What can we learn from a comparison of Islam and its gender effects in India and Indonesia, home to two of the world's largest Islamic populations yet far from the Middle eastern 'heartland' of Islam? Paraphrasing Marilyn Strathern, what kinds of knowledge can such a comparison produce? Cross-cultural and trans-historical comparison are significant research strategies in gender analysis, and key elements of formulating challenges to gender regimes and gender ideologies. The claims of the natural or ontological, and hence universal, status of gender differences that are deployed to validate patriarchal forms of power are challenged by cross-cultural and transhistorical comparison. This issue of Intersections brings a comparative perspective to issues relating to gendered power in India and Indonesia, particularly among their respective Islamic populations.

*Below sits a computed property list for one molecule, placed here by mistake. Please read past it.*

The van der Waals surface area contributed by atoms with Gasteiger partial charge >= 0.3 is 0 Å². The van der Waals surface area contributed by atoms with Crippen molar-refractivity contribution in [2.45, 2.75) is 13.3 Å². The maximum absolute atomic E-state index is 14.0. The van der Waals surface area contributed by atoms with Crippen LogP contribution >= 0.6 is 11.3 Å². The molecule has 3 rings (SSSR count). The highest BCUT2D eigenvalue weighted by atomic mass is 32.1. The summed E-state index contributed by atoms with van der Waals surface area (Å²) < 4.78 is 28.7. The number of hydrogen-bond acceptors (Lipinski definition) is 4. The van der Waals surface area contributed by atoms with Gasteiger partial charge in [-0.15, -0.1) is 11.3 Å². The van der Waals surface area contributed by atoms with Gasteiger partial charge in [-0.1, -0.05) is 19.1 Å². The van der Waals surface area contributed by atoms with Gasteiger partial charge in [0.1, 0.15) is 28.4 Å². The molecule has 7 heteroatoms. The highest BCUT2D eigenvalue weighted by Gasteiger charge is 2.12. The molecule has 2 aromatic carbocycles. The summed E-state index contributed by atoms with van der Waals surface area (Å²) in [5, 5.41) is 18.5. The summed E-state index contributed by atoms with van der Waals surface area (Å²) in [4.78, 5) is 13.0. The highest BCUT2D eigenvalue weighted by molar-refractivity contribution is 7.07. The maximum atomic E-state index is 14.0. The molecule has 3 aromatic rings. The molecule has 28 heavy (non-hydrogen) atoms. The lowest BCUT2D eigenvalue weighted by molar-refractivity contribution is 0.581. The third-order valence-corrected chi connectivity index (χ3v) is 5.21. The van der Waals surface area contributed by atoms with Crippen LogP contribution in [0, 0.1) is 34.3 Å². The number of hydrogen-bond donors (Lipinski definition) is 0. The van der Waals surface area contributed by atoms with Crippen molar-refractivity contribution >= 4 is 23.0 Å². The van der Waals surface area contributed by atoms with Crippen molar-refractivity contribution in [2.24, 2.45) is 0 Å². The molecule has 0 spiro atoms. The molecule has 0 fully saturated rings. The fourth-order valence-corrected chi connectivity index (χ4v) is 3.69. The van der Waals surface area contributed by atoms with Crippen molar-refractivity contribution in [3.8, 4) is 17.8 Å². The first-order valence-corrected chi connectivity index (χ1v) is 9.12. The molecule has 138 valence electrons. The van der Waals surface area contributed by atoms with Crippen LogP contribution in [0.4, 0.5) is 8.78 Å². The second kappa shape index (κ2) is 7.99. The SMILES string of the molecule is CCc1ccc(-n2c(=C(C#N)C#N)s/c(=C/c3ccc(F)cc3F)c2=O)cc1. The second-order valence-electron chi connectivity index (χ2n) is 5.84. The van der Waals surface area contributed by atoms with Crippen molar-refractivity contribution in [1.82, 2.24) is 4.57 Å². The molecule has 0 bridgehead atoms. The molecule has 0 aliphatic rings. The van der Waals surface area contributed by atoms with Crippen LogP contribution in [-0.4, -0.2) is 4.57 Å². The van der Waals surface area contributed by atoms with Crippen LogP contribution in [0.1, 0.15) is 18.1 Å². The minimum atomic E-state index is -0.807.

|Journal||Intersections: Gender and Sexuality in Asia and the Pacific|
|Publication status||Published - 2019|